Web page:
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  #11  
Old 03-29-2022, 07:54 AM
jaghog jaghog is offline
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Default Re: The worst thing that happened to vintage drums

This drums made in our hey day we’re not to be beat on like some of those commercial’s you see on tv
they were suppose to played with a nice meter not with those horrible aluminum sticks either that took your heads out in a few beats or dented your hoops ,
The added weight of head bagging music just destroyed the locks and pushed them on there resting place the bd or snare I’ve seen rash so bad it was through the wrap
I gave up trying to find Answers
that’s why when you see a kit clean you know it was a old timer that played them and you have to snag them even if there at 3k …..
My 2 cents
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April 2nd 1969 scarfed pink champagne holly wood and 65/66 downbeat snare, and , supra same year very minty kit old pies
66/67 downbeat with canister
Super 400 small round knob
1967 super classic obp





once the brass ceases to glitter, and the drum looses its luster, and the stage remains dark, all you have left is the timbre of family.
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  #12  
Old 03-29-2022, 09:00 AM
leedybdp leedybdp is offline
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Default Re: The worst thing that happened to vintage drums

I've resisted posting another of my pet peeve issues with mistreatment of great old drums until now. I just couldn't hold it back any longer. There are VERY FEW drum sets that look good to me that were originally wrapped or painted at the factory, and then stripped, sanded, and stained or clear-coated. In my opinion, re-wrapping or repainting these drums does justice to them. They were originally wrapped or painted in non-see-thru colors because the outer ply was not of finish grade wood. Rogers drums outer ply of wrapped and painted shells was notoriously a quite ugly mix of different color pieces of wood. If you think that a stripped, sanded, and stained drum looks appealing, I must disagree with you.
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Last edited by leedybdp; 03-29-2022 at 02:50 PM.
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  #13  
Old 03-29-2022, 02:20 PM
Romulus Romulus is offline
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Join Date: May 2019
Location: Colorado
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Default Re: The worst thing that happened to vintage drums

The mod squad get my gears grinding.

Who cares what hardware was brought in for the project, the fact that it was a ‘mod’ is what irks me, rewraps I can understand as the shell is needing refreshed.

Whether it be a 12x15 concert to floor tom conversion, hardware from another manufacturer, drilling holes, etc…

Last edited by Romulus; 03-29-2022 at 08:11 PM.
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  #14  
Old 04-01-2022, 12:56 PM
Fordman49 Fordman49 is offline
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Default Re: The worst thing that happened to vintage drums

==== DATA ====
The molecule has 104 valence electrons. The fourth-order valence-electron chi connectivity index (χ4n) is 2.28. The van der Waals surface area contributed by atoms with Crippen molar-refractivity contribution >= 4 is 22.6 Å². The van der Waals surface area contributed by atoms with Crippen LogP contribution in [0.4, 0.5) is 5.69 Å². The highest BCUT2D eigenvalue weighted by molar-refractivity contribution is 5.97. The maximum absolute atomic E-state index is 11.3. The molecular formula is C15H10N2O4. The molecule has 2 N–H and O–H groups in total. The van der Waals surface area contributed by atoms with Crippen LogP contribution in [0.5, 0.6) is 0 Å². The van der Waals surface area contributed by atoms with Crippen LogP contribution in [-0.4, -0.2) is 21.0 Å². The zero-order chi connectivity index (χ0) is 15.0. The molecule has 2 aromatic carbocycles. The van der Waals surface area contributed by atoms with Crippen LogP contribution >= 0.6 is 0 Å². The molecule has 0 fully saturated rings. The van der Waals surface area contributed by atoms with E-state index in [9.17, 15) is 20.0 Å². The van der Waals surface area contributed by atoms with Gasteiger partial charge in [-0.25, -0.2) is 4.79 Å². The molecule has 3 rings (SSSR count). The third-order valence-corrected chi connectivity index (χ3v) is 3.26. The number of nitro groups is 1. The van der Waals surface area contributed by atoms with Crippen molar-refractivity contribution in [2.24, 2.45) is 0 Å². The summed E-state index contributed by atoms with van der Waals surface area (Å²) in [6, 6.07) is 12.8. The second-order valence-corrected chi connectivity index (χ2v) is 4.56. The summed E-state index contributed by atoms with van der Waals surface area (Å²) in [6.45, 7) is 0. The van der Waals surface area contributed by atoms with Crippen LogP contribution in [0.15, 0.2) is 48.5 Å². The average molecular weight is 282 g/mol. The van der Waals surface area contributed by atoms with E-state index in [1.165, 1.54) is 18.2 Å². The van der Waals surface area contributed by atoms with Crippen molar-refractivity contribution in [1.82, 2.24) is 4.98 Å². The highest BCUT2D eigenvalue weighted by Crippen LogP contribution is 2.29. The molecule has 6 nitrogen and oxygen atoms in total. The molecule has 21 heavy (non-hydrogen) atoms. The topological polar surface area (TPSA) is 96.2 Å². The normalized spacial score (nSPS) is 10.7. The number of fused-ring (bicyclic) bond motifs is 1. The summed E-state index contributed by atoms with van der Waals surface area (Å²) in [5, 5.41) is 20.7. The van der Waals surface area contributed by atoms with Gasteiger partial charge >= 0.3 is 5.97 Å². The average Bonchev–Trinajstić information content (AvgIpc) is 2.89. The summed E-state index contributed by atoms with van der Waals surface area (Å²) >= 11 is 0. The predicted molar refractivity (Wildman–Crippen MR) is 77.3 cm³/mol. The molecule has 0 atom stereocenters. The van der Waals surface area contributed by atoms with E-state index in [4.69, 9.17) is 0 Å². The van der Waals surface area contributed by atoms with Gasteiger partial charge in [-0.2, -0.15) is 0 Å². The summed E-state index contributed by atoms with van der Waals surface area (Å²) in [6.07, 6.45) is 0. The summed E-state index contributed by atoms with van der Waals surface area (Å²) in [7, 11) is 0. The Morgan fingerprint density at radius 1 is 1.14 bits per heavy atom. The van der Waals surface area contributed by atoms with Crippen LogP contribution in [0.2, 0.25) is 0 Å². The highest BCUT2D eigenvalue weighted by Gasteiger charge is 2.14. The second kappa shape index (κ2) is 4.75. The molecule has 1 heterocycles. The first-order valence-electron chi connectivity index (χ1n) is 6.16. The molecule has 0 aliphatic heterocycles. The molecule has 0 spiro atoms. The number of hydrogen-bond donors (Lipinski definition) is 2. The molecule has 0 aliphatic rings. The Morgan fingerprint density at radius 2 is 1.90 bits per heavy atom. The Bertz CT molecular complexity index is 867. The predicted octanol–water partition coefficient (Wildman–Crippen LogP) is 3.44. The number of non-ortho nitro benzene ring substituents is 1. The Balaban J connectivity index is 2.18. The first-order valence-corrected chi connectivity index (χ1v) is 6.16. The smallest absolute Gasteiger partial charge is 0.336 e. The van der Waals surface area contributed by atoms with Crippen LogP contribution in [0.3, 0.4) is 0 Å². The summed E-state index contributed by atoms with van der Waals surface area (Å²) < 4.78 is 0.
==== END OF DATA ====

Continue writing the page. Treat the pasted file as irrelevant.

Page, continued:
I have restrained myself from posting on this thread because I am partially guilty...but I have a lot of mixed emotions about this. I fitted a swiv-o-matic cymbal mount and bass drum spurs on a 28" blue and olive badged Ludwig bass drum. It was a concert drum, it had no mounts or spurs. At least now its usable for me and its WAY cool! In many cases as new and more robust hardware came out back in the day...people modded their drums too. Off the top of my head, Ginger Bakers silver sparkle set had swiv-o-matic hardware and I know there are more. George Way drums were often also sold with swiv-o-matic hardware from the factory as was Camco (arguably not a "mod" then, but I digress). You could easily say that in the early 60's, Rogers hardware was the modern day Pearl hardware...it was everywhere.

I restored some Sonor teardrops for a friend. The first thing he wanted was Pearl bass drum spurs. When I restored it, it got all original hardware and a bass drum hoop claw. He said it won't work, he needs the Pearl legs because the bass drum moves. I showed him how to set it up using the claw and factory spurs and guess what...it don't move. My argument is, was, and always will be if John Bonham didn't complain about his bass drum walking around using vintage hardware....nobody else should. If he could figure it out, so can you (minus the old nailing the hoop to the stage trick...LOL!!!). I think sometimes people missed out on learning how to use vintage gear, or simply look to continue emulating who they did when they were young.

On the other side of that coin, I believe it should be stated nobody is talking about drilling in a one of one left drum. These are typically common run of the mill production shells that can still be found everywhere today. If a piece is legitimately rare (not uncommon, not valuable, not I wish it was rare....I mean honestly rare)....then yeah don't drill it. Find someone to trade or sell your rare piece and buy something that fits your needs. If anyone really wants to get upset about modifying or even trashing gear that is now appreciated, look at Tweed era Fender amps. Through the 70s and into the 80s people painted them black to look like modern amps, ripped out the old Jensen speakers, cut the cabinets up, tore the tweed off, and ultimately just trashed them. Into the 90s you couldn't give a Tweed away. I have seen pictures of music stores with 40-50 Tweed Fenders piled up outside because people didn't care about them (same with Tweed era Gibsons too....BTW). Now...a Tweed Bassman is considered the holy grail of amplifiers and fetches north of $6,000. Its a small example of how one generations trash or tools of the trade becomes another generations treasure.
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